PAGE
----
The Necromancer’s House, Christopher Buehlman

Who among you recommended Those across the River to me? Anyone a fan of that book? I checked it out months ago, couldn’t get into it, and returned it unread to the library with a mental asterisk to return to it someday. I haven’t yet, but I did read The Necromancer’s House (affiliate links: Amazon, B&N, Book Depository), the newest book by that same author, and I thought it was great. This is lucky because historically when I’ve read a different book than the recommended one by the recommending person, it hasn’t turned out well for me.

The beginning: A man called Andrew owns a house, a cobbled-together magically animated manservant that used to be a dog, and a horde of stolen Russian magic. One day a water sprite with whom Andrew is loosely affiliated murders a man who turns out to be the son of Baba Yaga, and all hell is unleashed upon Andrew and his world.

The end (spoilers in this section only, so skip down to “the whole” if you don’t want to know): Andrew appears to be occupying the body of his opponent, and it seems to be permanent. One assumes from this that he won the battle, but that it was a Pyrrhic victory. A character I haven’t met yet has died in the battle, as have a few characters I did meet, and Andrew decides sadly to turn his cobbled-together magical manservant back into a dog and let it die. So that is sad. Not quite as sad as just a regular dog regular dying, but still pretty sad.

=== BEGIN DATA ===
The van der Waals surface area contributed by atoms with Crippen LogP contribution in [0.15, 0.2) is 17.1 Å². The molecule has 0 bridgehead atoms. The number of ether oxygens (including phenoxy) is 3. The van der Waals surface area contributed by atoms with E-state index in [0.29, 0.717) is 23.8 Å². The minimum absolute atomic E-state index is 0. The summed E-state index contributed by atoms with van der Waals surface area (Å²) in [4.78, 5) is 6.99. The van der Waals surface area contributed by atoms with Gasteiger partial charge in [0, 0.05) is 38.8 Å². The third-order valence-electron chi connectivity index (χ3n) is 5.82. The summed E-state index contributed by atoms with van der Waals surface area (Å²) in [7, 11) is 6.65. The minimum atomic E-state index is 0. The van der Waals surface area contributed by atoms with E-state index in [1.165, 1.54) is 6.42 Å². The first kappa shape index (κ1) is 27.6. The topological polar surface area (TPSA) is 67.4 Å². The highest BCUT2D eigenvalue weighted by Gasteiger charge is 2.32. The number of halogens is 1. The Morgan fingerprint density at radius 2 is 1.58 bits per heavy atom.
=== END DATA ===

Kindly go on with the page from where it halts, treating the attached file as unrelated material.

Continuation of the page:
The whole: This book had such cool magic. I haven’t encountered such an interesting, weird, varied magical world in I don’t know how long. Whenever Andrew or any of his magical friends did a spell, the ingredients and effects of it surprised and pleased me. Buehlman uses tropes you’ve seen a hundred times before, but twists them in weird wonderful ways, so that the magicians appear to be both insanely gifted and also, I don’t know, rather practical and ad-hoc? Does that make sense as a descriptor? I mean that they usually act with deliberation, but there is an extent to which they are also throwing everything they can think of at the wall to see what sticks.

Not only was the magic cool, but the magical community was really interesting: As just one example, Andrew is able to take VHS tapes with recordings of dead people and open “trap doors” in them, which allows you to have real conversations with the people recorded on the videotapes. He does this for money sometimes, or in exchange for spells from magicians with different specialties to his. (For once, Jeanne, necromancy pays. Actual dollars.)

The magic was so consistently cool and creepy that I was able to overlook some aspects of the book that would ordinarily have bugged me. The writing gets very herky-jerky whenever any action is happening. Viz.:

The following year, Salvador chases a doe into the road.

The big Swede in the pickup truck misses the doe.

Not the dog.

Andrew drinks for two more years.

Thinks that’s when he calls Ichabod.

Thinks that’s when he botches the spell to send him back.

Thinks it’s time to stop drinking.

When really it’s long past time.